If that’s how you feel—however you feel—then you have a base line, you have established a real solid floor of reference. Sometimes just giving yourself permission to feel any emotion without judgment or censorship can lessen the intensity of those negative emotions. Almost like you’re letting them out into the backyard to run around and get rid of some of that energy.”

I don’t necessarily agree with everything he says, but I do think seeking positive emotion and avoiding negative emotion is a trap. Both of these lead to rumination or seeking the next high.  Happiness is a good thing, but trying to feel it all the time makes you feel worse. 

An Alternative to Seeking Happiness

I (and Acceptance and Commitment Therapy) propose a radical alternative to seeking happiness: make your life about your direction and your purpose instead. Allow yourself to feel all the feelings, and put your energy towards something else.

A rich and fulfilling life is more likely to be found when your life has a purpose.  What beauty are you creating with your life? What good are you doing in the world? What are you building? What are you making? 

A self-centered drive toward feeling good tends to lead to loneliness and misery. When we center our lives on our purpose, on what’s meaningful to us, and when we move in that direction, we tend to be joyful. 

When I use the word “joy” I mean a lasting appreciation of the beauty of life, fulfilling relationships — even when that includes pain — seeing and creating goodness and abundance rather than demanding happiness. 

I can find joy in a long and painful hike or a freezing cold wind, but that doesn’t mean that it’s fun or comfortable. It might be, but joy is bigger than comfort. 

Same thing with love. We can create love by reaching out to others, but to risk loving also risks hurting. But to not risk loving guarantees hurting.  We create love by reaching out to others.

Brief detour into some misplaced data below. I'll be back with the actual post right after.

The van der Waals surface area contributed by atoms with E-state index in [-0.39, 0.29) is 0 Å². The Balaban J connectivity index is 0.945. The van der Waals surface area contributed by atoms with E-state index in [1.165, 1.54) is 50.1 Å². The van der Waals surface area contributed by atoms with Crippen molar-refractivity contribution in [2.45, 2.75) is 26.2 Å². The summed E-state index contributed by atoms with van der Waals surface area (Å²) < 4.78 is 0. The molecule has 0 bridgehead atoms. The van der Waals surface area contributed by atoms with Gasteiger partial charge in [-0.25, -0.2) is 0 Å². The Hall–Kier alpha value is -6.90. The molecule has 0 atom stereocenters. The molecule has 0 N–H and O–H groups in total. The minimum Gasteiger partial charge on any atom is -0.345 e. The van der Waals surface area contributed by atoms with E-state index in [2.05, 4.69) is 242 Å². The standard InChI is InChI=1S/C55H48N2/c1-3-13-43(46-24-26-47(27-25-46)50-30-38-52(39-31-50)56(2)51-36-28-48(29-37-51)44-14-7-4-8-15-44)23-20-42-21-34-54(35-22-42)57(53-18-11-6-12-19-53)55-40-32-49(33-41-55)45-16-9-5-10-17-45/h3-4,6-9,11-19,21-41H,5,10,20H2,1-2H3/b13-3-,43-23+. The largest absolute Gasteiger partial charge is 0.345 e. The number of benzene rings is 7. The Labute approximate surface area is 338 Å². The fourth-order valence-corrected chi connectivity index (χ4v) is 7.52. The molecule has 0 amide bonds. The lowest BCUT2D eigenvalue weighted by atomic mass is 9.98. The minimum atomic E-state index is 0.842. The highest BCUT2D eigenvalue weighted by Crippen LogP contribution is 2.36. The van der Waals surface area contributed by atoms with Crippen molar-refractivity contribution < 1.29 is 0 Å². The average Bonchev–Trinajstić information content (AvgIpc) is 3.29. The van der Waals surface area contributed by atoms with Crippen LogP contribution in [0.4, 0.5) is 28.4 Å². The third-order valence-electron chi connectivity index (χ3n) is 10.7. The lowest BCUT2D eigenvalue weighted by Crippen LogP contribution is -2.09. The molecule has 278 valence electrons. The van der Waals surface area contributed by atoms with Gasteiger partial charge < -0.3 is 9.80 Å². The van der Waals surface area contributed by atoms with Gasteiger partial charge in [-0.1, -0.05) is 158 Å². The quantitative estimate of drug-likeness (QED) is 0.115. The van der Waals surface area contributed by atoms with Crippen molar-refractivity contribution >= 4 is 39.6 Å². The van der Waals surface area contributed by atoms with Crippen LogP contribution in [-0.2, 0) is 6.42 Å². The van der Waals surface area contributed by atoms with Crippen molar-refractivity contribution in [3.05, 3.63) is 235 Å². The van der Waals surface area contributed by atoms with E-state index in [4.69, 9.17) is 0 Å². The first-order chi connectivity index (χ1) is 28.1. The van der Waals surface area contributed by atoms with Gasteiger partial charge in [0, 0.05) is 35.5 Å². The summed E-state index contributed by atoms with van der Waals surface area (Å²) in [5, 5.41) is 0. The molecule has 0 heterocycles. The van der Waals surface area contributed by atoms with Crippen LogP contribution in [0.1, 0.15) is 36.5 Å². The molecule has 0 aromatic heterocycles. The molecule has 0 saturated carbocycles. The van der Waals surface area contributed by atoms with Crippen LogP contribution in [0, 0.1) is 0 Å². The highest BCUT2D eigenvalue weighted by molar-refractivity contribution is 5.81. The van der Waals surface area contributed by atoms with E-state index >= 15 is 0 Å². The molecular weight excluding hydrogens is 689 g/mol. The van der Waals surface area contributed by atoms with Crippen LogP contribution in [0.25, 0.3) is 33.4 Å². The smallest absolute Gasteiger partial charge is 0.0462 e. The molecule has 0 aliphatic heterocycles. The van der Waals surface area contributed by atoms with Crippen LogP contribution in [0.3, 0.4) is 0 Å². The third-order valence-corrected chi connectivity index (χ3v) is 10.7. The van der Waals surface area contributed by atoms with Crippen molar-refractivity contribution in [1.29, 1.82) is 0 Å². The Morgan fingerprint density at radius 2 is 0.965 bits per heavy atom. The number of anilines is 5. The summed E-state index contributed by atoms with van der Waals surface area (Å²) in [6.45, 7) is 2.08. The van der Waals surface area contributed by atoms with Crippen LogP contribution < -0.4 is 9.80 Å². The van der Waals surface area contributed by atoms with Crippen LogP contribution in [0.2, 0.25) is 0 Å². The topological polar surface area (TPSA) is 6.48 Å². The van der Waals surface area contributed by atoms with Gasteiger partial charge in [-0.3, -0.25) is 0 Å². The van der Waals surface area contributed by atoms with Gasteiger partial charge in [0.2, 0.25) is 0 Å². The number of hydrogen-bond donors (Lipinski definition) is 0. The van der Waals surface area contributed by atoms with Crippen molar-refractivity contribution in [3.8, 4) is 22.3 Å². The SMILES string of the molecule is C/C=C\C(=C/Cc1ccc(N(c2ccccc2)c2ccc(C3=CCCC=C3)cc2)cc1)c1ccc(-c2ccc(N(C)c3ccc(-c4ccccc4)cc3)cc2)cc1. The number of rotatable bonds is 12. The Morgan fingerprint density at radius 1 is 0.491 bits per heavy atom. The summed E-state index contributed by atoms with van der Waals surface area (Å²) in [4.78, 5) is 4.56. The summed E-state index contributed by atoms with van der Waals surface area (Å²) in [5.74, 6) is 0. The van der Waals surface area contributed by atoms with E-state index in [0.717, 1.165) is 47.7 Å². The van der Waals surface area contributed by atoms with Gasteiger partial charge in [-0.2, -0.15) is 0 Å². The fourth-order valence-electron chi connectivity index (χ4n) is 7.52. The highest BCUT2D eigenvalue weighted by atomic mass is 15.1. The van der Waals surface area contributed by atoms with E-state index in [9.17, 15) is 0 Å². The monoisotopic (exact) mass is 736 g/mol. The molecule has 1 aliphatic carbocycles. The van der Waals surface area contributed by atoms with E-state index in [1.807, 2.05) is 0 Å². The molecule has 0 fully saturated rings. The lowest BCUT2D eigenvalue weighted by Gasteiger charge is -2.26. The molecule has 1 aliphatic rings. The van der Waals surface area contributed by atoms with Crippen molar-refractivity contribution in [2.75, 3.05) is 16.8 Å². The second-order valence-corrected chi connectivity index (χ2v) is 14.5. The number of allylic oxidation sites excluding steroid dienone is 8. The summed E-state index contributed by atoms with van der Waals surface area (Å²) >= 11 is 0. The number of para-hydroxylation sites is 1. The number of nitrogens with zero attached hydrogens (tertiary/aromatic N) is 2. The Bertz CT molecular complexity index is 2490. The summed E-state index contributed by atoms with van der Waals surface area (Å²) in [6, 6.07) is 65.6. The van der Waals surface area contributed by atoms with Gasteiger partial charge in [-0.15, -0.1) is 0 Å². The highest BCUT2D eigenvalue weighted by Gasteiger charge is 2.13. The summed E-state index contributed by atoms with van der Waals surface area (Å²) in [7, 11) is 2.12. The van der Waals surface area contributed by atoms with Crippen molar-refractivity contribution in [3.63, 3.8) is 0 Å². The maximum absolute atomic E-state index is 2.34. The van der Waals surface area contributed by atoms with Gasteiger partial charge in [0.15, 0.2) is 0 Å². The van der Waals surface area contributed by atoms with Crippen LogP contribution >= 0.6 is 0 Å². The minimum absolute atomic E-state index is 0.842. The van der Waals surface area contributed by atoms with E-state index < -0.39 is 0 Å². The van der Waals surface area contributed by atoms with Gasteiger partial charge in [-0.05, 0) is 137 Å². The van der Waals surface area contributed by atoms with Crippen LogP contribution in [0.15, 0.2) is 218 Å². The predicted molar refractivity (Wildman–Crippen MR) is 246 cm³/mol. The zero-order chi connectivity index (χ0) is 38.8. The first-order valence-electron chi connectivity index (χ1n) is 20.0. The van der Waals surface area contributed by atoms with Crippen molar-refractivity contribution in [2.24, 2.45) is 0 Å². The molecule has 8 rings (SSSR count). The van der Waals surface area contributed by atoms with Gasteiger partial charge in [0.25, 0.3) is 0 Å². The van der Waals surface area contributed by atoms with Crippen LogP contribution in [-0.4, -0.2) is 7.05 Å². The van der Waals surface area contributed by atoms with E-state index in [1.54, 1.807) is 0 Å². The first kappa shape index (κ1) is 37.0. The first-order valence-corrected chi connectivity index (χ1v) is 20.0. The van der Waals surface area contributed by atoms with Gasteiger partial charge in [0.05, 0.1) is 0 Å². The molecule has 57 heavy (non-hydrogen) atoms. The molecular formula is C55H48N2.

A Real-Life Example

So going back to my years in wilderness treatment. 

It was really interesting for me to watch these teens in the desert. Their circumstances were difficult: we hiked long miles, we slept under tarps, we ate simple foods cooked over a fire. They had no drugs or sweet foods or cell phones or video games.  But as the weeks went on, something bright inside of them began to glow. 

They would feel a sense of awe in the amazing sunrise, or they’d get excited about their most recent cooking creation involving flour and dried beans, or they’d laugh their heads off playing a game of stickball. 

And as they spent time in the quiet nature, they started to see their life from a broader perspective. They cared about the people they were with, they missed their parents, they talked about their future, and the way they talked started to change. They began to talk about helping others, or they’d talk about their little brother. They opened up and talked about trauma and philosophy, and they’d tell stories, and we’d have the most amazing group discussions under the stars. 

And then one day their parents would come to visit, and a surprising majority of them would run to their parents and hug them and cry with joy to see their mom and dad. These were the same parents they’d cursed only weeks earlier.

And even though their faces were filthy, their eyes would shine with this excitement and joy for life. If you asked them if they were happy out there, I doubt many would say yes, but if you asked them if it was worth it, many would say it was the best experience of their life so far. 

And just in case you’re wondering, I do feel happy some of the time — and other times I feel lots of intense emotions, from crying with a client in therapy or feeling stressed about the next YouTube video. But that’s all good for me — my life is about doing good in the world, and I love it. 

So “Tell me, what is it you plan to do/With your one wild and precious life?”-Mary Oliver

What do you want your life to be about?

Your mortal life is just a short blip in eternity, but it matters. What are you going to put your energy towards?

The Assignment

For this week’s assignment, I want you to go to a cemetery and walk through the headstones. As Robin Williams says in Dead Poet’s society, “Soon boys, you’ll all be fertilizing daffodils. Carpe diem.” Look at what people chose to be remembered by.  Some of them are remembered by sports, others by hobbies. Some focus on their families or their beliefs. 

Write about what you want your life to be about. Is there anything you need to change about your direction and priorities to make that happen? 

If you look at the big picture of your life, does that help you change your perspective on the momentary challenges of “The Now”?

In the next post we’re going to talk about how you can define your values, the things that matter most to you, and how to use those to overcome challenges like anxiety and depression. 

Extra Resources

“Man’s Search for Meaning” by Viktor Frankl. The story of a Jewish doctor’s experiences in a concentration camp, and the life purpose that evolved from that experience. 

“The Purpose Driven Life” by Rick Warren

3 Happiness Myths:

Finding Joy in the Midst of Difficulty:

If you want to go deeper, check out my full How to Process Your Emotions course with added bonuses below.